On Jan.6 of 2017, just a few days after the new year celebration when every visitor in Florida is ready to depart the Sunshine state and the airports were just about at their busiest, a shooting happened in Fort Lauderdale Hollywood International Airport in the luggage claim area, causing five deaths and eight seriously injured.
The tragic happened so close to me that the moment I heard it my hair stood up: every break I fly in and out of Fort Lauderdale Airport. I am more than familiar with my way around the luggage claim area. It was so hard to place such a nationally shocking and cold-blooded crime in a place so close to home.
But this shooting is just as tragic as it is mysterious. The shooter, Estaban Santiago, flew from his hometown in Alaska, stopped at Minneapolis and then arrived at Fort Lauderdale. After As soon as the news came out, chatters and questions are rippling quickly among people: Why? What is his motive? Why Fort Lauderdale instead of Miami (Fort Lauderdale is at a smaller scale and less busy than Miami)? Why did he fly all the way from Alaska and decided to shoot in Fort Lauderdale?
Santiago is currently being held without bond in the charge of murder. Local authorities are still investigating the motive behind this attack. According to airline records, there was no incidents of alterations involving Santiago on the flight. As if this moment, the reason for Santiago to visit Fort Lauderdale in the first place is still unclear.
However, here is something we do know.
- He was enlisted in Porto Rico National Guard and served in Iraq in 2010 for a year as a combat engineer
- He became an Alaska Army National Guard by November 2014
- His family said that he started to behave erratically after returning from Iraq
- He has records of domestic abuse in Alaska
- In 2014, Santiago walked into the FBI office in Anchorage, saying that he was hearing voices and being forced by US intelligence to watch ISIS videos
- He was given a psychiatric evaluation, where a doctor pointed out he has schizophrenia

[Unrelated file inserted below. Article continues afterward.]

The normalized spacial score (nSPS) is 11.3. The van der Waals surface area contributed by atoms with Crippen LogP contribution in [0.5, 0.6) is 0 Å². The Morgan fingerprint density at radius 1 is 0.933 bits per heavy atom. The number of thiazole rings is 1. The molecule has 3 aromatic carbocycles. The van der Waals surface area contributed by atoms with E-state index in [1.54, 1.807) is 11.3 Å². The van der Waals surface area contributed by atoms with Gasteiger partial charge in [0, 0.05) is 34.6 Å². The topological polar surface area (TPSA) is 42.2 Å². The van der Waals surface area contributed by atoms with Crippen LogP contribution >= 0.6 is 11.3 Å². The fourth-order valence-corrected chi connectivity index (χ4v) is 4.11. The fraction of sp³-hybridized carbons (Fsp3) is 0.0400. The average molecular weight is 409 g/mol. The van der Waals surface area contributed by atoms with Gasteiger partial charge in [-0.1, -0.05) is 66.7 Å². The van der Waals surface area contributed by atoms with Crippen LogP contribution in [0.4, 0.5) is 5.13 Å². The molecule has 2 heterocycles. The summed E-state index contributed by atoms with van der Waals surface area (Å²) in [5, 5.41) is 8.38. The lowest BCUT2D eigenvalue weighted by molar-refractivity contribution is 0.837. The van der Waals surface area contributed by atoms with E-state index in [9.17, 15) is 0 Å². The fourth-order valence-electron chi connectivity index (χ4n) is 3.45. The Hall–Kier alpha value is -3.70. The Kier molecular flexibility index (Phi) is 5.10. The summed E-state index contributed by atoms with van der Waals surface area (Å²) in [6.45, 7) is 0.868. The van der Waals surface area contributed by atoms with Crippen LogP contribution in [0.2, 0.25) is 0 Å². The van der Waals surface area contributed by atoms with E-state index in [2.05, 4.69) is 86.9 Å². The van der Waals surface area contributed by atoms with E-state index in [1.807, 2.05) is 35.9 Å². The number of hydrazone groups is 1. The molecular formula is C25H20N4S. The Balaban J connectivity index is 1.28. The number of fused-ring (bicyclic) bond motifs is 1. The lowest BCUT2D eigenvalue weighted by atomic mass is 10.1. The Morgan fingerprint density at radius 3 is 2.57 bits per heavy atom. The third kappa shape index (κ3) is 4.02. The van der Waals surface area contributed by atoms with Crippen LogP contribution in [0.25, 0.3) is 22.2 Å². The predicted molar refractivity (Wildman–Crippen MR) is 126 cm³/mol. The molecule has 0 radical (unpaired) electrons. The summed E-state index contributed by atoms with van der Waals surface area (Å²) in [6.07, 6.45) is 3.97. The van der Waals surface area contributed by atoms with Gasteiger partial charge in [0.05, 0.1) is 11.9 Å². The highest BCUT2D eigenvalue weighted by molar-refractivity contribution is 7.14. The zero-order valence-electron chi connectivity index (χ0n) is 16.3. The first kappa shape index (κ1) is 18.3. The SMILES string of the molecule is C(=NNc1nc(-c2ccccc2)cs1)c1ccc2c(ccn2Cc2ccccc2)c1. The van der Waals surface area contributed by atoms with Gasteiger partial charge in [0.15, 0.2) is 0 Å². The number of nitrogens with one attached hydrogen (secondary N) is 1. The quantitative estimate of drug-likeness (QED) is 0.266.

- His firearms were confiscated by Anchorage police but returned to him after a court didn’t find him mentally ill
- His only checked luggage was the firearm
The motive and the way Santiago carried out the crime are ultimately unfathomable. Thus it raises to the suspision, as it has to the FBI, that Santiago has committed this cold-blooded crime with an ill mind. The fact that he has experience serving in Iraq and “his mind was not right” according to his aunt, Maria Ruiz Rivera, after coming back from Iraq makes it reasonable to guess that Santiago is suffering from PTSD (Post Traumatic Stress Disorder). Moreover, he was diagnosed with schizophrenia in the psychiatric evaluation given after he walked into the FBI office. By taking a deep look at his possible mental illness, we might have a better understanding of what was going on in that man’s mind when he committed such a vicious crime.
Before we start, I want to clarify that this post is not intended to exaggerate or to over diagnose every crime with a psychological disorder. A crime is a crime. The felon should be brought before justice and given punishment with due trial. There is no more pity just because he has an ill mind. This post is intended to explore some of the possibilities that might have contributed to this tragic event and what could be raised to awareness.
- Since Santiago’s erratic behaviors were not really noticeable until he came back from Iraq, it is possible that the traumatic events and emotional stress caused PTSD.
What is PTSD (Post Traumatic Stress Disorder)?